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Judge won't toss confession in Fort Hood bomb plot

  • abdo 1

    This undated photo released by the U.S. Army shows Pfc. Naser Abdo. Abdo, 21, arrested Wednesday, July 27, 2011, who had weapons stashed in a motel room near Fort Hood, Texas, admitted planning an attack on the post, where 13 people died in 2009 in the worst mass shooting ever on a U.S. military installation, the Army said in an alert issued Thursday. (AP Photo/U.S. Army)

  • AWOL.jpg

    June 14: Pfc. Naser Abdo is shown in Nashville, Tenn. (AP)

A federal judge on Friday rejected a defense motion to throw out a confession from the soldier accused of planning to bomb a Texas restaurant filled with Fort Hood troops.

Lawyers for Army Pfc. Naser Jason Abdo say authorities did not read his Miranda rights or grant his request for a lawyer before he told them of plans to blow up the building and shoot survivors. They also asked the judge to suppress evidence obtained after Abdo was detained in July at a Killeen motel near the Texas Army post.

U.S. District Judge Walter Smith rejected the motions Friday after a four-hour hearing in Waco.

Abdo, 22, faces up to life in prison if convicted of attempting to use a weapon of mass destruction and eight other charges. His trial is set for May.

In a muffled recording played in court Friday, a police detective, Sgt. Eric Bradley, is heard saying he saw footage of Abdo in area stores and asking if the soldier knew about events in Killeen, including the 2009 shooting rampage at Fort Hood in which an Army psychiatrist is charged.

Abdo tells the detective in the recording that he applied for conscientious objector status but it was put on hold after he was charged with having child pornography.

"So I'm AWOL ... and I was planning an attack here in the Fort Hood community," Abdo says in the recording.

Another Killeen detective testified that he read Abdo his Miranda rights shortly after placing him in a police car, but said the audio did not record because of a delay and no other officers were present. Bradley talked to Abdo in the police car after that.

C. Michael Owens, an FBI special agent, testified that he read Miranda rights to Abdo twice -- before interviews with him on July 27 and 28. Prosecutors showed documents signed by Abdo agreeing to talk to investigators and waiving his rights to an attorney. During the first six-hour interview, Abdo said he was in Killeen to make things right with Allah because he had sinned against Allah, Owens testified.

Abdo was AWOL from Fort Campbell, Kentucky, when he was arrested. Authorities say they found a handgun, ingredients for an explosive device and an article titled "Make a bomb in the kitchen of your Mom" in his room and backpack. An article with that title appears in an al-Qaida magazine.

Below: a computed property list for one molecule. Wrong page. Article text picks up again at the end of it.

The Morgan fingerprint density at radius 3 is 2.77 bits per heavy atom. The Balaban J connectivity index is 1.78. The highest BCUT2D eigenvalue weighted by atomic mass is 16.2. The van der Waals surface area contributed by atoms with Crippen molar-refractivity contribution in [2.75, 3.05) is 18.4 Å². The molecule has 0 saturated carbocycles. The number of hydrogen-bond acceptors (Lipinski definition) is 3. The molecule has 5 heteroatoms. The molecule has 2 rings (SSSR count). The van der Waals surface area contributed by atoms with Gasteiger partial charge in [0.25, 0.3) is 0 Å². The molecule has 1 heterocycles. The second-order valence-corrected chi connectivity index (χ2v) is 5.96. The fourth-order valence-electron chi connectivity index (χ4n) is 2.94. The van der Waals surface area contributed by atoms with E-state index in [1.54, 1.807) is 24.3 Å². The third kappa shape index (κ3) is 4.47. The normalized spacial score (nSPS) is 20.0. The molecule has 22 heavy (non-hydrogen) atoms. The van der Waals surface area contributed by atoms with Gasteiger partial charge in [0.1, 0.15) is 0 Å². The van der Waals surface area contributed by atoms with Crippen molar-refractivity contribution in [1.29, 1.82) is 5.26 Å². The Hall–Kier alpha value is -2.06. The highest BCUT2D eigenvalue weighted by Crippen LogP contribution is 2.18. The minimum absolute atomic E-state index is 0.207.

Bradley testified Friday that officers began investigating Abdo after a Guns Galore store employee called July 26, saying a young man bought six pounds of smokeless gunpowder, shotgun ammunition and a magazine for a semiautomatic pistol -- while seeming to know little about his purchases. The man also bought a U.S. Army uniform from another local store and a "Smith" name patch but didn't know his unit, according to testimony Friday.

Officers tracked Abdo to a motel, where they stopped and handcuffed him as he walked out with a full backpack on the afternoon of July 27, Bradley said.

That night, two FBI agents working in a command center took messages from the same supervisory agent-in-charge saying that Abdo had requested an attorney, according to documents produced by defense attorneys Friday. Both agents testified that they didn't recall if they had spoken to the supervisory agent directly and said they did not try to verify the information.

The supervisory agent testified Friday that he was not in Killeen that night, never received information about Abdo wanting an attorney and did not pass along that message to anyone.

Zachary Boyd, one of Abdo's attorneys, showed motel footage of Abdo being taken into custody. Although officers said Abdo was just being detained, Boyd pointed out that guns were pointed at him while he was lying face down before he was handcuffed and placed in a police car, the definition of an arrest -- "and when you're under arrest, Miranda attaches."

Boyd also said Abdo was not acting suspiciously at the motel before he was approached by officers and that his purchases were not illegal.

But federal prosecutor Mark Frazier said "good police work" is what led detectives to Abdo -- not hunches -- and their actions at the motel were reasonable and appropriate, based on Abdo's purchases at the gun store and Army surplus store.

Guns Galore is the same store where Army Maj. Nidal Hasan, the psychiatrist charged in the 2009 Fort Hood rampage, bought a new laser-equipped semiautomatic handgun. Hasan faces the death penalty if convicted of 13 counts of premeditated murder and 32 counts of attempted premeditated murder. His military trial is to start in August at Fort Hood.

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